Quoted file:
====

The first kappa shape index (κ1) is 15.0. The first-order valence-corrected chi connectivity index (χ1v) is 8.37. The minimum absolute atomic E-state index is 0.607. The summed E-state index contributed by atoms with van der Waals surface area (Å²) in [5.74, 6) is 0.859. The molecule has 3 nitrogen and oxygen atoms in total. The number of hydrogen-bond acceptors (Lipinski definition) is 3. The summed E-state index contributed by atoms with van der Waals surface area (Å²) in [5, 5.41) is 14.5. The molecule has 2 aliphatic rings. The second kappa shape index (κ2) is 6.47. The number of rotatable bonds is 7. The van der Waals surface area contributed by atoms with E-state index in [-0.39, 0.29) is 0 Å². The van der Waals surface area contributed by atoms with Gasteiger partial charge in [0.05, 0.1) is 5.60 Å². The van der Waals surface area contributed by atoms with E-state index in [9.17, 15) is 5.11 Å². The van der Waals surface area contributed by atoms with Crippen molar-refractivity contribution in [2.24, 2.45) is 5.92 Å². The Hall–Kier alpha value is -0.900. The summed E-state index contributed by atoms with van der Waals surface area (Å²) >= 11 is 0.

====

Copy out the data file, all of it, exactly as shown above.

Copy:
The first kappa shape index (κ1) is 15.0. The first-order valence-corrected chi connectivity index (χ1v) is 8.37. The minimum absolute atomic E-state index is 0.607. The summed E-state index contributed by atoms with van der Waals surface area (Å²) in [5.74, 6) is 0.859. The molecule has 3 nitrogen and oxygen atoms in total. The number of hydrogen-bond acceptors (Lipinski definition) is 3. The summed E-state index contributed by atoms with van der Waals surface area (Å²) in [5, 5.41) is 14.5. The molecule has 2 aliphatic rings. The second kappa shape index (κ2) is 6.47. The number of rotatable bonds is 7. The van der Waals surface area contributed by atoms with E-state index in [-0.39, 0.29) is 0 Å². The van der Waals surface area contributed by atoms with Gasteiger partial charge in [0.05, 0.1) is 5.60 Å². The van der Waals surface area contributed by atoms with E-state index in [9.17, 15) is 5.11 Å². The van der Waals surface area contributed by atoms with Crippen molar-refractivity contribution in [2.24, 2.45) is 5.92 Å². The Hall–Kier alpha value is -0.900. The summed E-state index contributed by atoms with van der Waals surface area (Å²) >= 11 is 0.